Federal prosecutors haven't gotten the go-ahead from the Justice Department to charge Edwards, but they're examining whether he violated election laws when he tried to cover up his affair with campaign videographer Rielle Hunter. Hunter and Edwards eventually had a child together -- who then-aide Andrew Young originally claimed to have fathered -- while Edwards was married.
Sources close to the investigation say Justice Department attorneys are now conducting a final review of evidence, and an indictment could come within days or weeks. In what could be an ominous development for Edwards, prosecutors already are making arrangements to record the sworn testimony of a key witness for possible use in a future trial, said the sources, speaking on condition of anonymity.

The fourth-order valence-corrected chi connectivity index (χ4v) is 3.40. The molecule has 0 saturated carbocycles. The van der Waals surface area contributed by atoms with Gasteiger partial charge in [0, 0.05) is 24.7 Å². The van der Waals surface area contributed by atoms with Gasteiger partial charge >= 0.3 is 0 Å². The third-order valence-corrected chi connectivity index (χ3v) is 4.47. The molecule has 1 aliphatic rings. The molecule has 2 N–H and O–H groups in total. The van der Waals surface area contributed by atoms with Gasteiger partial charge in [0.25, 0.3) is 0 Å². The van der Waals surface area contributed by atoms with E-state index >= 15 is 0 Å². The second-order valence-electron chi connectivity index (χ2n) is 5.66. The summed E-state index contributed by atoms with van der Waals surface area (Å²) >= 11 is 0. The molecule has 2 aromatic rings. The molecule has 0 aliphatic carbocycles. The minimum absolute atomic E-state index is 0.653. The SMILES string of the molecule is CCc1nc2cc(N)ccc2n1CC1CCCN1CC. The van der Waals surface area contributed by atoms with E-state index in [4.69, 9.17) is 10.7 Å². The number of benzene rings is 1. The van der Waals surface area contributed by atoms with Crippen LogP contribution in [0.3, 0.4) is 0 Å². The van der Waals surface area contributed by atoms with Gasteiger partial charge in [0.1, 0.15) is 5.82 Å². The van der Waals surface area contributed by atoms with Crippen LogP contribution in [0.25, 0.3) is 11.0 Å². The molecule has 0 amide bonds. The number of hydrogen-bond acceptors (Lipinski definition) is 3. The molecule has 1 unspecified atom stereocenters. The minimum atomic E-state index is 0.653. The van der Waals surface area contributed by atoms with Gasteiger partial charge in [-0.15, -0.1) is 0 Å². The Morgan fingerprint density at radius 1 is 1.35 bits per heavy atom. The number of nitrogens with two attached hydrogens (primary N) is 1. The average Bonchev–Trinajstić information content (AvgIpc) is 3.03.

"It would be surprising now if he wasn't indicted," former federal prosecutor and George Washington University law professor Stephen Saltzburg told NBC. "If John Edwards was aware that money was being paid to hide his mistress... and it was done to help his campaign, then he's in trouble."